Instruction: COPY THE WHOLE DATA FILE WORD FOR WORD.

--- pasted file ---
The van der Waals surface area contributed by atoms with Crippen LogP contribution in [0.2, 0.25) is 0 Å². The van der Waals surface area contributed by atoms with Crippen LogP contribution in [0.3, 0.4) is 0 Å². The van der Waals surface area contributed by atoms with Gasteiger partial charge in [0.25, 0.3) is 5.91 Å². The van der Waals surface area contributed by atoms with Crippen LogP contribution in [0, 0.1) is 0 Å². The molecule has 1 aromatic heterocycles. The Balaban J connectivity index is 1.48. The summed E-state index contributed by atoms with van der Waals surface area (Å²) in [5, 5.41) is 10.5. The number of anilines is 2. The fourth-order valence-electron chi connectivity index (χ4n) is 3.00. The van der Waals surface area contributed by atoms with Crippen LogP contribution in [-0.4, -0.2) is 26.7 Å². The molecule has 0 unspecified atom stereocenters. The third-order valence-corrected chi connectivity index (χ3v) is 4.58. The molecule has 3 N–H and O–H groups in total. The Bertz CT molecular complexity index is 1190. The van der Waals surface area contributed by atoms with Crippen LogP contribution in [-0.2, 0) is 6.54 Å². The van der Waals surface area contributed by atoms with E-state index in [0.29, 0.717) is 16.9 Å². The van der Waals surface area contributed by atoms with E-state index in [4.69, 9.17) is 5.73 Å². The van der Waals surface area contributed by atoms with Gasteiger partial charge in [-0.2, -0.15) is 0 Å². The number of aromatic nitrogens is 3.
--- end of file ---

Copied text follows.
The van der Waals surface area contributed by atoms with Crippen LogP contribution in [0.2, 0.25) is 0 Å². The van der Waals surface area contributed by atoms with Crippen LogP contribution in [0.3, 0.4) is 0 Å². The van der Waals surface area contributed by atoms with Gasteiger partial charge in [0.25, 0.3) is 5.91 Å². The van der Waals surface area contributed by atoms with Crippen LogP contribution in [0, 0.1) is 0 Å². The molecule has 1 aromatic heterocycles. The Balaban J connectivity index is 1.48. The summed E-state index contributed by atoms with van der Waals surface area (Å²) in [5, 5.41) is 10.5. The number of anilines is 2. The fourth-order valence-electron chi connectivity index (χ4n) is 3.00. The van der Waals surface area contributed by atoms with Crippen LogP contribution in [-0.4, -0.2) is 26.7 Å². The molecule has 0 unspecified atom stereocenters. The third-order valence-corrected chi connectivity index (χ3v) is 4.58. The molecule has 3 N–H and O–H groups in total. The Bertz CT molecular complexity index is 1190. The van der Waals surface area contributed by atoms with Crippen LogP contribution in [-0.2, 0) is 6.54 Å². The van der Waals surface area contributed by atoms with E-state index in [0.29, 0.717) is 16.9 Å². The van der Waals surface area contributed by atoms with E-state index in [4.69, 9.17) is 5.73 Å². The van der Waals surface area contributed by atoms with Gasteiger partial charge in [-0.2, -0.15) is 0 Å². The number of aromatic nitrogens is 3.